9486. Of shittim wood. That this signifies righteousness, is evident from the signification of "shittim wood," as being the good of merit that belongs to the Lord alone (of which above, n. 9472), thus also righteousness, which is the good of merit. For by His own power the Lord reduced the universal heaven into order, and subjugated the hells, and at the same time made the Human in Himself Divine, whereby He has merit and righteousness; and therefore the only good that reigns in heaven and makes heaven, is the good of merit and the righteousness of the Lord; thus His Divine Human, for this was made merit and righteousness.
 That these things were done by the Lord of His own power, is evident in the following passages:
Who is this that cometh from Edom? I that speak in righteousness, Great to save. I have trodden the winepress alone; and of the peoples there was no man with Me. I looked around, but there was none to help; and I was amazed, but there was none to uphold; therefore Mine own arm brought salvation to Me (Isa. 63:1-5).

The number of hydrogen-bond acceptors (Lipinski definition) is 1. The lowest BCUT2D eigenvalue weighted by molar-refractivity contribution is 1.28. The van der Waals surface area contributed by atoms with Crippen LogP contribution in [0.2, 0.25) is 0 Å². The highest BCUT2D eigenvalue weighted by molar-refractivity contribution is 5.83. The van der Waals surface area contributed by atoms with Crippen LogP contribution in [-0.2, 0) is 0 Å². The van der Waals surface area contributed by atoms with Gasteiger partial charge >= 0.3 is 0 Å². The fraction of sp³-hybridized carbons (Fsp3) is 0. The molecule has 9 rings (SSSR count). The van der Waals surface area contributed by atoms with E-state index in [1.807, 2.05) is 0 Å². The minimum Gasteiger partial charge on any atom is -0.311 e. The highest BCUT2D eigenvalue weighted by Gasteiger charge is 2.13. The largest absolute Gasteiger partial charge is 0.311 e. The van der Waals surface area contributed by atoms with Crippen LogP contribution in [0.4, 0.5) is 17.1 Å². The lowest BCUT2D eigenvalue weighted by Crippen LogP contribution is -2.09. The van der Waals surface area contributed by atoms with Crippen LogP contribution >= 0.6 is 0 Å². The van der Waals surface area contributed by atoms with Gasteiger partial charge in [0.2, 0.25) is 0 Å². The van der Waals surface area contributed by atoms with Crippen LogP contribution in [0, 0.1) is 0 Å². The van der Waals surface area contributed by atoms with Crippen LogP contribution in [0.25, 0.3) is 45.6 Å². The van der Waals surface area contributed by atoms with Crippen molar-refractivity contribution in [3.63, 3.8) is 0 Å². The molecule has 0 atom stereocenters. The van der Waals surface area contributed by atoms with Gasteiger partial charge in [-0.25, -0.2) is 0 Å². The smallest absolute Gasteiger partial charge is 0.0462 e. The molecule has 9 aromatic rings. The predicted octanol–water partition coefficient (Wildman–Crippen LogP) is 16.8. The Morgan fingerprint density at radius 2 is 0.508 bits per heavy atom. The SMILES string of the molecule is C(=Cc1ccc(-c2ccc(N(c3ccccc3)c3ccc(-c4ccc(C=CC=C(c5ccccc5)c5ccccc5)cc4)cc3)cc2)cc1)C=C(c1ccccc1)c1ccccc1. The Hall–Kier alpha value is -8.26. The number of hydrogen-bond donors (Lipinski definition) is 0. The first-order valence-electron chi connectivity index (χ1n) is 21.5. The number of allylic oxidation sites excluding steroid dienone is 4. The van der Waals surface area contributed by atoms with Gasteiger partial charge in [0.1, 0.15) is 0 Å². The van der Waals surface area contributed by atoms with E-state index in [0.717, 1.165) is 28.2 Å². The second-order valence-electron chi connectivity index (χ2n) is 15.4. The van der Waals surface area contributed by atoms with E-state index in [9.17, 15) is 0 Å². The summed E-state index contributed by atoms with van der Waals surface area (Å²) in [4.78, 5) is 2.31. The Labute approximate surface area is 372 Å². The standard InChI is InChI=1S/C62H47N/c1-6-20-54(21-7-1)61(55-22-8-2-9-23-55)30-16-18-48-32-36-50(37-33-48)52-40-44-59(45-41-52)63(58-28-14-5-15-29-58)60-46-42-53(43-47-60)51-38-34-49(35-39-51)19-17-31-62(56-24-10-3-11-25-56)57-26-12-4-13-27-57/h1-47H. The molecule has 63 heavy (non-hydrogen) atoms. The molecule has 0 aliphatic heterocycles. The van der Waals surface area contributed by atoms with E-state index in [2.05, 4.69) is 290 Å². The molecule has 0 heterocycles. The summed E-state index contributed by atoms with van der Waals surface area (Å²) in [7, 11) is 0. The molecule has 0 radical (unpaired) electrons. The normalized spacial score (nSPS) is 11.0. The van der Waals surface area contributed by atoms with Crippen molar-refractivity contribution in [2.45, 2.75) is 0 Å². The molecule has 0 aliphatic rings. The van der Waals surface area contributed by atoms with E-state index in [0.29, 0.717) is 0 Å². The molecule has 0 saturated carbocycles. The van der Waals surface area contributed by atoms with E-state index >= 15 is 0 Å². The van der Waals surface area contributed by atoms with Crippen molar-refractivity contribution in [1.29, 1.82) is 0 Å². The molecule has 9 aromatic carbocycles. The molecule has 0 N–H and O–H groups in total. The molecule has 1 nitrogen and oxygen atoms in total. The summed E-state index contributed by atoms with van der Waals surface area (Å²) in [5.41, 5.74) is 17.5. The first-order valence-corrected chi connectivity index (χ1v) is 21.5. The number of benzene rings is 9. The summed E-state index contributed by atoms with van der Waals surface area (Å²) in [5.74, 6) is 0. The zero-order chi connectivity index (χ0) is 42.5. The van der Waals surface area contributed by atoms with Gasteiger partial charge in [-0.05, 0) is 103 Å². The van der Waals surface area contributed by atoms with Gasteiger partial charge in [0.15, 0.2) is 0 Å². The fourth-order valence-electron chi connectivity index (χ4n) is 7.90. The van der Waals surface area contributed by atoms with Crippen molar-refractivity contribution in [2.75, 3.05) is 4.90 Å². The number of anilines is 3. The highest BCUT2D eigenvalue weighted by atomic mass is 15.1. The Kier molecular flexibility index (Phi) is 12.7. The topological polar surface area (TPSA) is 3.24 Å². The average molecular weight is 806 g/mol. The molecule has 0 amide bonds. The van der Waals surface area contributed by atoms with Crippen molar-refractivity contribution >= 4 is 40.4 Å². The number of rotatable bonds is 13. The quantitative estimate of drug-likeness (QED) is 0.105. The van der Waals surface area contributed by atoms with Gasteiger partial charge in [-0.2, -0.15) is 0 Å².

He saw that there was no man, and was amazed that there was none to intercede; therefore His own arm brought salvation to Him; and His righteousness, it upheld Him. He put on righteousness as a coat of mail (Isa. 59:16, 17).
This is His name whereby they shall call Him, Jehovah our righteousness (Jer. 23:6; 33:15, 16).
I lay down My life that I may take it again. No one taketh It away from Me; I lay it down of Myself; I have power to lay it down, and I have power to take it again (John 10:17, 18).
From these passages it is plain that in respect to the Divine Human the Lord has merit and righteousness from Himself. As by "the ark" is signified heaven where the Lord is, there was employed in its construction shittim wood, by which this good is signified; for by "wood" in general is signified good (n. 643, 3720, 8354); and therefore they who place merit in works appear in the other life to cut wood, beneath which there is something of the Lord (n. 1110, 4943, 8740). Consequently by cutting the wood of the burnt-offering is signified the good of merit, or the good of works (n. 2784, 2812).